While developing a web-based application today I received an error message from SQL Server:
SELECT permission denied on object ‘Pit’, database ‘TG_ReportingSystem’, owner ‘dbo’. SELECT permission denied on object ‘IssueLogsType’, database ‘TG_ReportingSystem’, owner ‘dbo’. SELECT permission denied on …
This was initially confusing, as all my tables are owned by dbo, and all stored procedures are owned by dbo. The web user’s role had been granted execute permissions to the stored procedure, but it was still checking the permissions.
The cause? I’d used sp_executesql inside the stored procedure to execute some dynamic SQL, so the chain of ownership had broken. When running sp_executesql, it executes under the caller’s security settings, and so my dynamic select statement failed as the user’s role doesn’t have direct access to the tables.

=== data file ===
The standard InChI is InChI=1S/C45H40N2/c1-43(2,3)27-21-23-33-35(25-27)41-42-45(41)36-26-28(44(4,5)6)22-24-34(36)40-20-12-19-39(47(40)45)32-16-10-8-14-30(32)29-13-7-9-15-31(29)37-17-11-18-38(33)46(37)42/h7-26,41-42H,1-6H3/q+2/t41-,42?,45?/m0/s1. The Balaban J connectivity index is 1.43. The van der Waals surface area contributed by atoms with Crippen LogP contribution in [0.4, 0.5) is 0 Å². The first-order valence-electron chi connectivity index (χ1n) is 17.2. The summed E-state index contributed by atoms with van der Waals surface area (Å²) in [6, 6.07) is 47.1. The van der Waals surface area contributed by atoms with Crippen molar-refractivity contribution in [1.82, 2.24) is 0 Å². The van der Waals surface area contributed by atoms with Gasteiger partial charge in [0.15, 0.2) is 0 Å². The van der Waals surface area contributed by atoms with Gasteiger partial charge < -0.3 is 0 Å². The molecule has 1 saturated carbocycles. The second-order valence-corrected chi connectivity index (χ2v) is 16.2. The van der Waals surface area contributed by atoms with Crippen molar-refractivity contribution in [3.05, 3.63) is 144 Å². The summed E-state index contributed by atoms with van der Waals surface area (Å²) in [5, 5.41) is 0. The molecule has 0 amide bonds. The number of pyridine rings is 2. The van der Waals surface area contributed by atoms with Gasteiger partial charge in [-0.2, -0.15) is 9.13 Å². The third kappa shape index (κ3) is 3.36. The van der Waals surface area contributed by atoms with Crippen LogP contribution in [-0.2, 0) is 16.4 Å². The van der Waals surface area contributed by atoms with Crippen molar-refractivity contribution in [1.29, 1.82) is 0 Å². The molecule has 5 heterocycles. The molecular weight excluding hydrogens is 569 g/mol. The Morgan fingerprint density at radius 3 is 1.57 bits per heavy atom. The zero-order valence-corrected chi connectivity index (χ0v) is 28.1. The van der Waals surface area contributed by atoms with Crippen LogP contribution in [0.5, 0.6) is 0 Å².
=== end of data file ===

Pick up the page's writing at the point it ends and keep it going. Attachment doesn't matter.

The solution? There were three main solutions to this:
- Remove the dynamic SQL and so not require sp_executesql
- Grant SELECT permissions on the five tables
- Use a view that encapsulates the five tables that the dynamic SQL joins together, and grant the user’s role access to this view
The first option wasn’t really a solution without drastically increasing the complexity of the statement. The second one is simple and only provides information that the user can see through the web interface anyway.
The view would be a perfect solution, except that one of the tables is joined dynamically via a LEFT OUTER JOIN. In this case one solution would be to add this join to the view so it is used every time, but ensure that the join order specifies that the table should be joined as late as possible, as it is the only table to provide a one-to-many relationship. The other solution would be to keep this table joined dynamically, but grant SELECT access to this table.
In the end, the second option was chosen: the five tables don’t expose any data that any users wouldn’t be able to see anyway, and the view solution provides more complexity and may still require SELECT access to one of the tables.